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For a generation, Matador is the most fondly remembered series on Danish television. A generously budgeted period drama that followed the lives of people in the fictional town of Korsbæk between 1929 and 1947. Against a backdrop of rivalries and class conflict , the series dramatized key moments of national history that were still within living history.

Taking its name from the Danish version of the board game Monopoly, Matador was created by Lise Nørgaard. A journalist and novelist in addition to a screenwriter, she drew from her own experiences of living through The Great Depression wartime occupation to create a show loosely inspired by the British series Upstairs Downstairs. The template of a relatively self contained community adjusting to changes in society against the backdrop of turbulent historical episodes has recently been dusted down and used in Badehotellet (Seaside Hotel) with press and the public commenting on the parallels between the two series.

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Travelling salesman Mads Andersen-Skjern (Jørgen Buckhøj) arrives in Korsbæk with his son and soon sees scope to expand his business interests. A rigid social order and refusal to embrace social and economic opportunities has left the town looking like a relic from the nineteenth century. Andersen-Skjern’s plans for a new clothes shop stocking the latest lines is seen as a threat to the town’s traditions. Local banker, Hans Christian Varnæs (Holger Juul Hansen) refusal to finance the venture ignites a fued which will span decades and force friends and family members to choose sides.

Denied funds to establish a new emporium the merchant refuses to be beaten by this rejection and strengthens his resolve to secure financing for this venture.

Tradition and family loyalty are challenged by modernity alongside the threats of wider social and political changes in the wake of the Wall Street Crash and war in Europe.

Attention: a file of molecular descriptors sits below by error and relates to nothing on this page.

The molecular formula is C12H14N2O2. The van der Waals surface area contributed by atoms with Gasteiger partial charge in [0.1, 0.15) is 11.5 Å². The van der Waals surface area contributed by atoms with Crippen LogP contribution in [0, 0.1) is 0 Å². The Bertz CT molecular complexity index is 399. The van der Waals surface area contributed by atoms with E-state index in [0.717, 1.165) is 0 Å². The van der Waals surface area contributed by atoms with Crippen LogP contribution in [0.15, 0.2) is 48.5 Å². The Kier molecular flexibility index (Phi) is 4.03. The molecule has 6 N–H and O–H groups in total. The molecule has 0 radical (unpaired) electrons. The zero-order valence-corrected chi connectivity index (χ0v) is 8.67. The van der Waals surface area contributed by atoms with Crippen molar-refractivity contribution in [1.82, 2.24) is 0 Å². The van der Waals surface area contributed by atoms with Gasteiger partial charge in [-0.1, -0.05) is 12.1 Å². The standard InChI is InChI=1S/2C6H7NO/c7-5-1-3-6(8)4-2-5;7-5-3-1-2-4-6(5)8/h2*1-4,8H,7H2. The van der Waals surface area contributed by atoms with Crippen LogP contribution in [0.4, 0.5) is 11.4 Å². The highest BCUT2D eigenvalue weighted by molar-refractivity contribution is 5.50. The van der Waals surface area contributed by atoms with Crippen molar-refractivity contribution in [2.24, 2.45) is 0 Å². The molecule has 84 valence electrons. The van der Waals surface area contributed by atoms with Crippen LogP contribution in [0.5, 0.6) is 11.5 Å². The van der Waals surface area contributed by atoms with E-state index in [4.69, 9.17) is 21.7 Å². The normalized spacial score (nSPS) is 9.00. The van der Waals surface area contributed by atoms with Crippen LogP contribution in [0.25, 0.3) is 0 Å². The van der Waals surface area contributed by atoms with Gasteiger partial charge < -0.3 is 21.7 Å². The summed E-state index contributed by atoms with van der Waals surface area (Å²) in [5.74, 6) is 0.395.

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Despite only running for twenty four episodes, the series continues to resonate in contemporary Danish society. An estimated one in four Danish viewers is reported to have watched at least two repeat screenings. In 2011 the thirtieth anniversary of the series’ launch was marked by the publication of a book covering every every conceivable detail of the production history and packed with reminiscences from cast members. This was followed by an exhibition of surviving props and costumes by Film Nordisk.

Prior to the launch of a repeat in the spring of 2012 it was revealed that DVD sales were in the region of 3.6 million. Despite the success of VHS and DVD releases, forty per cent of the nation were willing to tune in and catch the seventh airing for this chronicle of key moments in recent Danish history. This rerun proved so popular the main rival station hastily rescheduled its flagship programming to avoid being annihilated in the ratings.

With each repeat Matador gains a new generation of fans who are possibly able to connect stories told by their grandparents with plot-lines or set-pieces. This tale of class conflict and modern Denmark’s birth pangs continues to provide comfort for fans of nostalgia and unites the nation with each transmission.

A subtitled DVD is available to order via Platekompaniet